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O Brother Where Art Thou?

LIAT we miss you.

Let’s Integrate Any Time

Across the region, in every village, every town, every street, Caribbean people are missing their big brother. Yes, he is annoying: yes, he sometimes has an attitude; and yes, he is often late, and sometimes we wish we had another brother, but we miss him. In fact, we did not realize how much we missed him, until he stopped coming by to visit. Now we are lingering in the valley of ‘if only’.

How many times have we cursed him? How many times have we made up ‘nick-names’ and acronyms to describe his performance? How many times have we made jokes about him? We are all sorry now that he is somewhat gone and we are only now realizing how much we miss him.

Bro, we need you to come back and come back fast! But we realize that we must help you back. You see, our famous big brother, although being there for us, needs our help or he may never come back. So, let us see what we can do to help.

Create a single Caribbean/OECS Airspace

One of the most important things our Big brother LIAT needs is a single Caribbean airspace. We need to take the hassle out of regional travel. When any of us lands in Europe, we enter a single space; the same thing applies when we enter the US or Canada. For those who may not understand this concept it will work like this:

A visitor from a country outside of the single airspace for example Canada, would land in any country in the airspace; the visitor would then go through immigration and customs at that airport; after that the visitor is then cleared to visit any country within the airspace without clearing immigration again. With fewer people travelling, the region needs to add ease of regional travel to its repertoire of Unique Selling Points (USPs). If travel ease can be accommodated, then more people will travel. I hear the naysayers already. What about security? What about drug trafficking and border security? Well, we have a solution for that. The single space will be an opt-in process. In order to access it, patrons pay a small processing fee; upload their passport picture page to the single space app, or website and get a response within 48 hrs. This will mean that all the safety checks can be done prior to the traveler coming to the region. Patrons can also apply as a “trusted traveler” and receive a one-year pass, just like the privileges afforded to Global Entry travelers in the USA. And yes, this has been done before it was done for the cricket World Cup but the legislation which made this possible ceased to exist when the World Cup ended. We should have kept this in place.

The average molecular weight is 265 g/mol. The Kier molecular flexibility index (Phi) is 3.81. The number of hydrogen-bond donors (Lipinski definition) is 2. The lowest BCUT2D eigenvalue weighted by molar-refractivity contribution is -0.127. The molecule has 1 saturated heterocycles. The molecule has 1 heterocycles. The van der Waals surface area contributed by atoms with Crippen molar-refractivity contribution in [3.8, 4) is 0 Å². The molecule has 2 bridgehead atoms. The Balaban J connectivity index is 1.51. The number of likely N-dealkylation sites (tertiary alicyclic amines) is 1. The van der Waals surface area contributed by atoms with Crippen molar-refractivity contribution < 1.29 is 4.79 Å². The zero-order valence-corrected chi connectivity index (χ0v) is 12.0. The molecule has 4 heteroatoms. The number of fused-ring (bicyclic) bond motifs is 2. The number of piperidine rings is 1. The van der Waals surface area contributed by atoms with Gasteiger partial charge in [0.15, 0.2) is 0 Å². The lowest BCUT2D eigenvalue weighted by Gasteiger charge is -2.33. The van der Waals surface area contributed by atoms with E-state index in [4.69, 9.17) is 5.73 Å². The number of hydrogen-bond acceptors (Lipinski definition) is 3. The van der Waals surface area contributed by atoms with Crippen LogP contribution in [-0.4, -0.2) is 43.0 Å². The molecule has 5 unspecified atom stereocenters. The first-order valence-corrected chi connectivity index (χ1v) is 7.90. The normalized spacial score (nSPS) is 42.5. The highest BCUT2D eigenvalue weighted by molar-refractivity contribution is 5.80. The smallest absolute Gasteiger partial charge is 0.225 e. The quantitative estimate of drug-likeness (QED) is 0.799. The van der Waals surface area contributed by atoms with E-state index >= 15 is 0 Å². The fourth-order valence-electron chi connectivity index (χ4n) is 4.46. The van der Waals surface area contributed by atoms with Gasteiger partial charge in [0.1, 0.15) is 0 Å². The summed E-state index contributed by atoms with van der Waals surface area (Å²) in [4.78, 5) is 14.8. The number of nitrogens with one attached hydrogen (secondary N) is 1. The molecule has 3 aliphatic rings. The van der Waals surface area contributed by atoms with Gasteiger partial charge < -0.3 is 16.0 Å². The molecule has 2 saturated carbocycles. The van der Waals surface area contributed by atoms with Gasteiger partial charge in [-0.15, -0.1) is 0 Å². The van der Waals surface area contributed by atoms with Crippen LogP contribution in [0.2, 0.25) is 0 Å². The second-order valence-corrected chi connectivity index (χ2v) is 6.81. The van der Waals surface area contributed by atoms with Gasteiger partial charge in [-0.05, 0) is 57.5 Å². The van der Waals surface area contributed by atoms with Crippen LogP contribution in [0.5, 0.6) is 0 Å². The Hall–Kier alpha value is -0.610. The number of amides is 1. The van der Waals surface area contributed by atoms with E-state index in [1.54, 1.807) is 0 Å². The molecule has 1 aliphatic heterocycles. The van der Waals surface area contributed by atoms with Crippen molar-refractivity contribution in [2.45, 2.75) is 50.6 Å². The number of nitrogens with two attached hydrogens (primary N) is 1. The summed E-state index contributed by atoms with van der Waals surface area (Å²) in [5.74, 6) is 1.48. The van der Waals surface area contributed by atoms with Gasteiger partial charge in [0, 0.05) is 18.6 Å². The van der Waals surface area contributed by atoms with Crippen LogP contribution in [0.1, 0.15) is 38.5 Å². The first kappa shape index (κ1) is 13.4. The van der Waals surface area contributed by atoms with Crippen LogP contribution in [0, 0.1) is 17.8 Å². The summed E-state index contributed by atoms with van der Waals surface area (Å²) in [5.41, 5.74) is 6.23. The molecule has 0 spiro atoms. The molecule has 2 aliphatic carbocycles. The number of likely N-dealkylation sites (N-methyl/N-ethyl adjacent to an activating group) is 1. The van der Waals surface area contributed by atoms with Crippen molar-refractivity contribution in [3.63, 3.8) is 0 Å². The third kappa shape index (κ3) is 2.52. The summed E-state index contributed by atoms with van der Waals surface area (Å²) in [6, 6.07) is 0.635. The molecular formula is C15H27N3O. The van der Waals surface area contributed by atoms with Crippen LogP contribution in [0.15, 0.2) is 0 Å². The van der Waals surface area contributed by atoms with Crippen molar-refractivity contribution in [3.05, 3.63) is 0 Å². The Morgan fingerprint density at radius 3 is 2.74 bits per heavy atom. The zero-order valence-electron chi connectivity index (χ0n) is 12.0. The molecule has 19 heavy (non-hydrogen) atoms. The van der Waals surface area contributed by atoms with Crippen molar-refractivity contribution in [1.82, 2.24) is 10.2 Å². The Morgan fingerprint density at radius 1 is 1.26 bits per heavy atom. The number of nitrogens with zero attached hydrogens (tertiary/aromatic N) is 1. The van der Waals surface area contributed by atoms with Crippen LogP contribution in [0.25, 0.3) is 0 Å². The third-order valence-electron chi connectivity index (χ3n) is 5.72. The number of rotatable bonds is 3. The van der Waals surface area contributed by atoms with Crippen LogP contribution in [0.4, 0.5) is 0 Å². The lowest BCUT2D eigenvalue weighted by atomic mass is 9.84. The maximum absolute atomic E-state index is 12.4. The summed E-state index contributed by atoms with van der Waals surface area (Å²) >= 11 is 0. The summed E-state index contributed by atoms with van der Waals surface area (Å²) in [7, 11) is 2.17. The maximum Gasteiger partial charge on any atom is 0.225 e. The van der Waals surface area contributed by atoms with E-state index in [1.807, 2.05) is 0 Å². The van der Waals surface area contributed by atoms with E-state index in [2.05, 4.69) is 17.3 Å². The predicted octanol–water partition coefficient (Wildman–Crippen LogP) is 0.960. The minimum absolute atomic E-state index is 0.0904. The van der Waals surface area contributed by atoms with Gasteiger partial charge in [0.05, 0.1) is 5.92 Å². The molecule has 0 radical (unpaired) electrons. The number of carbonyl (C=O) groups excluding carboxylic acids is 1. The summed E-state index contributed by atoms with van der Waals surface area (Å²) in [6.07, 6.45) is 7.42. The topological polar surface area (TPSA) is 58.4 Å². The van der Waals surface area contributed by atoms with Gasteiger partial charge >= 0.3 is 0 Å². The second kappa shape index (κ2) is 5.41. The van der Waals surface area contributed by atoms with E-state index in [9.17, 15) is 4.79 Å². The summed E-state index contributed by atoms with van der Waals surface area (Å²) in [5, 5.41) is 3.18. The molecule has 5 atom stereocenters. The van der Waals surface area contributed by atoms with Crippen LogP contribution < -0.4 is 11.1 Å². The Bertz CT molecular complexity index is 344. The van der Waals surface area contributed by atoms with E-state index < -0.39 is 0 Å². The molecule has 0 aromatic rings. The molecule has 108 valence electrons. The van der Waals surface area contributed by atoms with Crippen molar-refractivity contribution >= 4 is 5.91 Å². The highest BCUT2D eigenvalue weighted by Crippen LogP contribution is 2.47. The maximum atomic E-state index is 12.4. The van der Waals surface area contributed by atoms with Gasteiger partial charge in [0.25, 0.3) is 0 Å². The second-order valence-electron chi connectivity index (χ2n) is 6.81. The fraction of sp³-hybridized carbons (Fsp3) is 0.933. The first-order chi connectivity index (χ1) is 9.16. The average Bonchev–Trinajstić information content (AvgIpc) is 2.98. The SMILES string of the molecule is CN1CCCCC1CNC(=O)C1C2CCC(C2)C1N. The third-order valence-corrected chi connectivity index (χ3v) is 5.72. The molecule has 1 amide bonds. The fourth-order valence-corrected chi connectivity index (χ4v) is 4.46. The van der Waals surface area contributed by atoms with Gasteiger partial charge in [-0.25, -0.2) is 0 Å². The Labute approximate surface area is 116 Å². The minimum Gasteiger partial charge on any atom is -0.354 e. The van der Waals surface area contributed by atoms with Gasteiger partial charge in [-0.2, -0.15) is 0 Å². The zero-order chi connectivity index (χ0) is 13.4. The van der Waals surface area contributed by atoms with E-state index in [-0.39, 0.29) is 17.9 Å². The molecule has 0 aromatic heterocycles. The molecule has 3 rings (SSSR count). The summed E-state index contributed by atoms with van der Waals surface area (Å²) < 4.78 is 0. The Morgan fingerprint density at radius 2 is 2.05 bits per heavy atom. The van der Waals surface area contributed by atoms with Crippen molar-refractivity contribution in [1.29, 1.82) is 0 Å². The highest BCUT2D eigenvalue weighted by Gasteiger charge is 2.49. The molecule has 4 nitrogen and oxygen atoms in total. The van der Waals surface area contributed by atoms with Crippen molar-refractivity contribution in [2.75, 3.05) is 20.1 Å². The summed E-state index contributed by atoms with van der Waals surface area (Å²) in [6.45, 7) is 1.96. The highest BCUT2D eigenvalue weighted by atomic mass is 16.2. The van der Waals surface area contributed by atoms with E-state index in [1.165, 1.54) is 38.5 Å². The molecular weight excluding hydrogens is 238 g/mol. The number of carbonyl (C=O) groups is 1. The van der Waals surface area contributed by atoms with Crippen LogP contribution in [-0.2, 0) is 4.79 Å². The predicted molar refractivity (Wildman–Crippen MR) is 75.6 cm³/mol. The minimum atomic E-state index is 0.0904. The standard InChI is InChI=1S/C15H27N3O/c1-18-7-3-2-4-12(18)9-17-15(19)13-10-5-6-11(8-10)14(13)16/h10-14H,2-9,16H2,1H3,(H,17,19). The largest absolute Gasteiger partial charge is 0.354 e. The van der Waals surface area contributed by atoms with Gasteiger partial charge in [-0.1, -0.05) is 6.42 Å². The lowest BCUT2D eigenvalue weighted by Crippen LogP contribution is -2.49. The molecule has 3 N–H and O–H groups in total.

A more competitive Global marketplace

People of the region! The new tourism model will not be the same as before. Fewer people will be traveling, so we need to be more competitive. To achieve this, let us join forces to become “one of many.” Many islands, one airport! This effective strategy, with little cost, can make our region more competitive, while securing a greater share of the global tourism market. Have a look at the table below. The region, including our sister countries to the south of us, in Latin America, has the smallest share of global tourism. This means that there is much more business to explore, than what we are currently gaining. A single space can help us grab more of that market!

Cheaper LIAT Flights!

Our big brother LIAT, is too expensive. This is largely because of the high Government taxes and tariffs levied on our “Bro.” The saddest part is that these taxes are being levied by the Governments of the region, LIAT’s “parents”. Which parent would not want his/her child to succeed? The Governments’ parenting model for LIAT needs to change! Whenever a passenger books a ticket, approximately half of the ticket cost is made up of Government taxes. Let us do a considerably basic discretionary income check. If on average the Caribbean salary per month is around $1500 USD and the average LIAT ticket is around $350 to $400 USD, how can anyone afford to travel in this region? Let us consider that of the $1500, $1000 is necessary spending and the other $500 is discretionary, LIAT has already priced itself out of the regional market. (Btw. The economists will say my average Caribbean salary is wrong, and I accept that my figure is too high, meaning the situation is even worse). Caribbean Governments need to either significantly reduce or remove taxes as a CARICOM grouping or as the sub region, maybe just within OECS countries. This will make the single space even more attractive, as ease and price of travel are reduced. If the whole OECS cannot do it, or the whole of CARICOM, a coalition of the willing needs to be created. Like-minded Caribbean Governments can create air bridges between themselves, using the lower revenue model and the single space concept. What if a passenger could travel from Grenada to St Lucia for $100 to $150 USD and not have to clear immigration. What a concept!